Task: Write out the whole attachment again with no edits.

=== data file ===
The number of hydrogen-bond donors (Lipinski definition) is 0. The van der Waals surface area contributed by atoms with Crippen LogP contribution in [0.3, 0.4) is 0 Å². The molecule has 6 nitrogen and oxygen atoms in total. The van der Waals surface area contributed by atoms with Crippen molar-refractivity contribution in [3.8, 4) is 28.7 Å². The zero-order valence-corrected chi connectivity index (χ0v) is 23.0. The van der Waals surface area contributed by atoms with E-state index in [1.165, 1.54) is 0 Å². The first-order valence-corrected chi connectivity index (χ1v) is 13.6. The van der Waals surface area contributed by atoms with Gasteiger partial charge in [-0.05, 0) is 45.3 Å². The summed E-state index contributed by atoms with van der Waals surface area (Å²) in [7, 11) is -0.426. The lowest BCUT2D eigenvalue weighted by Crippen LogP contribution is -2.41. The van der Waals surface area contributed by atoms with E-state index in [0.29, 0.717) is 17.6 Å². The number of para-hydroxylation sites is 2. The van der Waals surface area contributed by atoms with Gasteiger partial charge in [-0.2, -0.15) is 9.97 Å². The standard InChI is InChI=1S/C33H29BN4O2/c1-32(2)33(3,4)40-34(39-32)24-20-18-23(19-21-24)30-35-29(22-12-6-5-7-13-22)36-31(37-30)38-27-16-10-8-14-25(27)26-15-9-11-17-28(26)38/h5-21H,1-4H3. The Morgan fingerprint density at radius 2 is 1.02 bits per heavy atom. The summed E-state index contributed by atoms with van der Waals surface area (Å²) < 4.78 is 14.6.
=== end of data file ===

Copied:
The number of hydrogen-bond donors (Lipinski definition) is 0. The van der Waals surface area contributed by atoms with Crippen LogP contribution in [0.3, 0.4) is 0 Å². The molecule has 6 nitrogen and oxygen atoms in total. The van der Waals surface area contributed by atoms with Crippen molar-refractivity contribution in [3.8, 4) is 28.7 Å². The zero-order valence-corrected chi connectivity index (χ0v) is 23.0. The van der Waals surface area contributed by atoms with E-state index in [1.165, 1.54) is 0 Å². The first-order valence-corrected chi connectivity index (χ1v) is 13.6. The van der Waals surface area contributed by atoms with Gasteiger partial charge in [-0.05, 0) is 45.3 Å². The summed E-state index contributed by atoms with van der Waals surface area (Å²) in [7, 11) is -0.426. The lowest BCUT2D eigenvalue weighted by Crippen LogP contribution is -2.41. The van der Waals surface area contributed by atoms with E-state index in [0.29, 0.717) is 17.6 Å². The number of para-hydroxylation sites is 2. The van der Waals surface area contributed by atoms with Gasteiger partial charge in [-0.2, -0.15) is 9.97 Å². The standard InChI is InChI=1S/C33H29BN4O2/c1-32(2)33(3,4)40-34(39-32)24-20-18-23(19-21-24)30-35-29(22-12-6-5-7-13-22)36-31(37-30)38-27-16-10-8-14-25(27)26-15-9-11-17-28(26)38/h5-21H,1-4H3. The Morgan fingerprint density at radius 2 is 1.02 bits per heavy atom. The summed E-state index contributed by atoms with van der Waals surface area (Å²) < 4.78 is 14.6.